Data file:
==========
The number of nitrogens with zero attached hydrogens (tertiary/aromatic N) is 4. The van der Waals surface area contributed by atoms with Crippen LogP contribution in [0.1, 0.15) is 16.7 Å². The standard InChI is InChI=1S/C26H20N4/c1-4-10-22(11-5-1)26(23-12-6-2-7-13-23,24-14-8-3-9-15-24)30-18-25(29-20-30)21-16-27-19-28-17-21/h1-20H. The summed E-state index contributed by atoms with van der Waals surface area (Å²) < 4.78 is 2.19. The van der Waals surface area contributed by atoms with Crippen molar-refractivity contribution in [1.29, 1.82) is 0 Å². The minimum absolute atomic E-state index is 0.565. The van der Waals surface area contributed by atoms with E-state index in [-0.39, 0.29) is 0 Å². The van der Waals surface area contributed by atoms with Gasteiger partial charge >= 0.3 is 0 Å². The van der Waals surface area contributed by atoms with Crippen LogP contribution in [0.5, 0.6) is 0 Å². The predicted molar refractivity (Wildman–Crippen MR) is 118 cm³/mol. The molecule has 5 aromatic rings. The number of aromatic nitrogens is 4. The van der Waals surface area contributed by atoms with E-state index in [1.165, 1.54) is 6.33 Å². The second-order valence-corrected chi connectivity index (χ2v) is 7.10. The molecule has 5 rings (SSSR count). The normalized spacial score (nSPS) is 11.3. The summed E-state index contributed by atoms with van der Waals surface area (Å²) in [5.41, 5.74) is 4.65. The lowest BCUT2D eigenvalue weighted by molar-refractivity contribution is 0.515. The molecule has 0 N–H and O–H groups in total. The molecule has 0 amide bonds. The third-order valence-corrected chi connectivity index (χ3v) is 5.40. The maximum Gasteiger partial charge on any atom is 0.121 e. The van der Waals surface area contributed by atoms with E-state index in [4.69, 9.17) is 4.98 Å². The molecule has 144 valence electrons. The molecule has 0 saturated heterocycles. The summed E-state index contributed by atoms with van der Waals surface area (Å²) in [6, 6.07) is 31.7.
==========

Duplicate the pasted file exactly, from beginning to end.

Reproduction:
The number of nitrogens with zero attached hydrogens (tertiary/aromatic N) is 4. The van der Waals surface area contributed by atoms with Crippen LogP contribution in [0.1, 0.15) is 16.7 Å². The standard InChI is InChI=1S/C26H20N4/c1-4-10-22(11-5-1)26(23-12-6-2-7-13-23,24-14-8-3-9-15-24)30-18-25(29-20-30)21-16-27-19-28-17-21/h1-20H. The summed E-state index contributed by atoms with van der Waals surface area (Å²) < 4.78 is 2.19. The van der Waals surface area contributed by atoms with Crippen molar-refractivity contribution in [1.29, 1.82) is 0 Å². The minimum absolute atomic E-state index is 0.565. The van der Waals surface area contributed by atoms with E-state index in [-0.39, 0.29) is 0 Å². The van der Waals surface area contributed by atoms with Gasteiger partial charge >= 0.3 is 0 Å². The van der Waals surface area contributed by atoms with Crippen LogP contribution in [0.5, 0.6) is 0 Å². The predicted molar refractivity (Wildman–Crippen MR) is 118 cm³/mol. The molecule has 5 aromatic rings. The number of aromatic nitrogens is 4. The van der Waals surface area contributed by atoms with E-state index in [1.165, 1.54) is 6.33 Å². The second-order valence-corrected chi connectivity index (χ2v) is 7.10. The molecule has 5 rings (SSSR count). The normalized spacial score (nSPS) is 11.3. The summed E-state index contributed by atoms with van der Waals surface area (Å²) in [5.41, 5.74) is 4.65. The lowest BCUT2D eigenvalue weighted by molar-refractivity contribution is 0.515. The molecule has 0 N–H and O–H groups in total. The molecule has 0 amide bonds. The third-order valence-corrected chi connectivity index (χ3v) is 5.40. The maximum Gasteiger partial charge on any atom is 0.121 e. The van der Waals surface area contributed by atoms with E-state index in [4.69, 9.17) is 4.98 Å². The molecule has 144 valence electrons. The molecule has 0 saturated heterocycles. The summed E-state index contributed by atoms with van der Waals surface area (Å²) in [6, 6.07) is 31.7.